Saturday, August 29, 2015
The goal of producing "practice-ready" grads is really about turning out law students who are ready to undertake a professional apprenticeship
That's the gist of Professor Andrea Boyack's (Washburn) post at PrawfsBlawg titled Get "PRACTICE READY." Get set. Go! She makes a number of excellent points, most of which I completely agree with. To wit, while it's pedagogically vital to incorporate exercises drawn from practice and experiential learning opportunities into the classroom, it is unrealistic to believe that law schools can produce grads who are ready right out of the gate to handle actual client matters on their own without proper supervision. For one thing, law school simulations can't possibly replicate the economic realities and constraints lawyers face in the real world (See Professor Barnhizer's excellent essay for more on that). More significantly, being an effective lawyer takes good, professional judgment which has to be earned the old fashion way and thus can't possibly be imparted in a 3 or 4 credit course. Rather, good judgment like wisdom only develops over time as the result of mindful effort and application to the task at hand. The primary goal of a legal education has always been and should continue to be about teaching students how to think like a lawyer. It's what law schools excel at and where they have a distinct comparative advantage compared to practitioners. On the other hand, practitioners are far and away in the best position to mentor and train law grads in the myriad skills needed to actually practice law including everything from client development, to running a small business and the economic realities of trying to deliver effective legal services to clients on a budget. But Professor Boyack says all that and more much better than me so head over to PrawfsBlawg and check it out for yourself.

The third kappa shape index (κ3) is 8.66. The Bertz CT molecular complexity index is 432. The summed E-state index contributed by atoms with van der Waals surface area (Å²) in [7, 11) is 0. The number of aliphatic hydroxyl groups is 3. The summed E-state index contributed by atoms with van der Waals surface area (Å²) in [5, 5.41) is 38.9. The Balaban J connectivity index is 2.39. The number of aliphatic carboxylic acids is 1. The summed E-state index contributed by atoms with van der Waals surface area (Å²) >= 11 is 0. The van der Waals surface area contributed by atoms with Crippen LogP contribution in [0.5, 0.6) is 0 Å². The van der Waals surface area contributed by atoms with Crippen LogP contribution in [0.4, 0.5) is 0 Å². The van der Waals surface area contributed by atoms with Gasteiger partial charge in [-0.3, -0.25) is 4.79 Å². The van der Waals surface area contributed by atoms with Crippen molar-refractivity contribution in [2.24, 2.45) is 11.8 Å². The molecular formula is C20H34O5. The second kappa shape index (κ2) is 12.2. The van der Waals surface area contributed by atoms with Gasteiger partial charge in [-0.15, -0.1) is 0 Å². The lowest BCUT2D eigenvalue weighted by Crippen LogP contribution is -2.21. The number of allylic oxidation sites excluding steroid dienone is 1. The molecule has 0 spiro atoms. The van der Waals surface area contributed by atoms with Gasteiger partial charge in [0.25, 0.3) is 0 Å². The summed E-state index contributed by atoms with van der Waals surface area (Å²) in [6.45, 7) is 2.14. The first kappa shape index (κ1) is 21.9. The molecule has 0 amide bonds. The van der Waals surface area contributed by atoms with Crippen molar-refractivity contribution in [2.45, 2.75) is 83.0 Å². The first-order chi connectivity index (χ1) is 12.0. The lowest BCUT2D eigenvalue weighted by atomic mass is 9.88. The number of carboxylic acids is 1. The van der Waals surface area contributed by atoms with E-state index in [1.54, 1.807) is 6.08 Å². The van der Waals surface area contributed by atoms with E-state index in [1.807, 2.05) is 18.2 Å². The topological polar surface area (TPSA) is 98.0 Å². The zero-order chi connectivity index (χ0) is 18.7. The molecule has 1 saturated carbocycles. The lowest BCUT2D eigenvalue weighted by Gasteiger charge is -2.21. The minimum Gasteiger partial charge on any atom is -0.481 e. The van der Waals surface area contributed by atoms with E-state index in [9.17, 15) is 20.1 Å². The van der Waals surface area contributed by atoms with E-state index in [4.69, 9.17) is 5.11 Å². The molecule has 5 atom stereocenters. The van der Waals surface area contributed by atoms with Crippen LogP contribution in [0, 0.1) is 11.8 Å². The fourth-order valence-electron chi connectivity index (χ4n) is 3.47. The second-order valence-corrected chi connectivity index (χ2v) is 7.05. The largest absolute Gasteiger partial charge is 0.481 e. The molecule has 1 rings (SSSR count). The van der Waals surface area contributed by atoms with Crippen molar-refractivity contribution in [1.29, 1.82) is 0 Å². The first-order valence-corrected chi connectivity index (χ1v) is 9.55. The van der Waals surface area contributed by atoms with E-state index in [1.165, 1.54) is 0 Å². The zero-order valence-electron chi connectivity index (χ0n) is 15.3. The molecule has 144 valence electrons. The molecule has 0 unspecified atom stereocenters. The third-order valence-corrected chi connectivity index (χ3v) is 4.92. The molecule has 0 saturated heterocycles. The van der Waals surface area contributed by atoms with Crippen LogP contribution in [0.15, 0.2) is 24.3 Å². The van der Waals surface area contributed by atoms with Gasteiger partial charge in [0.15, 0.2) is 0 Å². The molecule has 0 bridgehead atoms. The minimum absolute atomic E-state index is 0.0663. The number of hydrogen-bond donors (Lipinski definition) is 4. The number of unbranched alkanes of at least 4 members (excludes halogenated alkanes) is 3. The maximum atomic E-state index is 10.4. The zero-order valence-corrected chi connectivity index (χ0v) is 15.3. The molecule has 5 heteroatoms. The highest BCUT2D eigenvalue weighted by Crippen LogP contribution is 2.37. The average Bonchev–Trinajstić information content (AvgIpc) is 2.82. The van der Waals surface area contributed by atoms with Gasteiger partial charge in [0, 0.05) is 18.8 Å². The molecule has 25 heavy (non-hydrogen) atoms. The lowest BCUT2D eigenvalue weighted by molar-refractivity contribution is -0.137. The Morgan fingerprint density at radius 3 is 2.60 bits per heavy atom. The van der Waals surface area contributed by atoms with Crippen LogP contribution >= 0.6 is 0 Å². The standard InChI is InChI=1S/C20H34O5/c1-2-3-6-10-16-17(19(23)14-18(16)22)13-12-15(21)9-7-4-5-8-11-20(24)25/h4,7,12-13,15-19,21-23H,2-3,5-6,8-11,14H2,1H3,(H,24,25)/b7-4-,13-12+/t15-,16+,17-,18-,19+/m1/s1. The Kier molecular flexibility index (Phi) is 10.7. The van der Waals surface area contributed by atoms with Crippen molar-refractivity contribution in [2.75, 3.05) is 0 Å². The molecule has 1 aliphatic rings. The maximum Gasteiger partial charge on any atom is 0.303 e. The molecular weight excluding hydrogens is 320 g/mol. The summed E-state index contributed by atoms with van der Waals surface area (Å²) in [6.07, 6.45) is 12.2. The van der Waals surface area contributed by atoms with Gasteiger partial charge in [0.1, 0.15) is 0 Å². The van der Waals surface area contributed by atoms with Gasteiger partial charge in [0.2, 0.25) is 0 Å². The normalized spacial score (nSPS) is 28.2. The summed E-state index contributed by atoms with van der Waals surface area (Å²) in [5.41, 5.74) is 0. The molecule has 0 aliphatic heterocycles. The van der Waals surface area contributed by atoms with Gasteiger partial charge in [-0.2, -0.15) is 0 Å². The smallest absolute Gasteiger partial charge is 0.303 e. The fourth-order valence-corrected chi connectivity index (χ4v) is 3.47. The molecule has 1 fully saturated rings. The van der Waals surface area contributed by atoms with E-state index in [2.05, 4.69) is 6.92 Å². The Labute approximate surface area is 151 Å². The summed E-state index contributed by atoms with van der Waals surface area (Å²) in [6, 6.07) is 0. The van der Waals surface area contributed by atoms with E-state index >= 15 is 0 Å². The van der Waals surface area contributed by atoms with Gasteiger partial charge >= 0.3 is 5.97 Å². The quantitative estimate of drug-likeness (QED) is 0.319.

Hat tip to TaxProf Blog.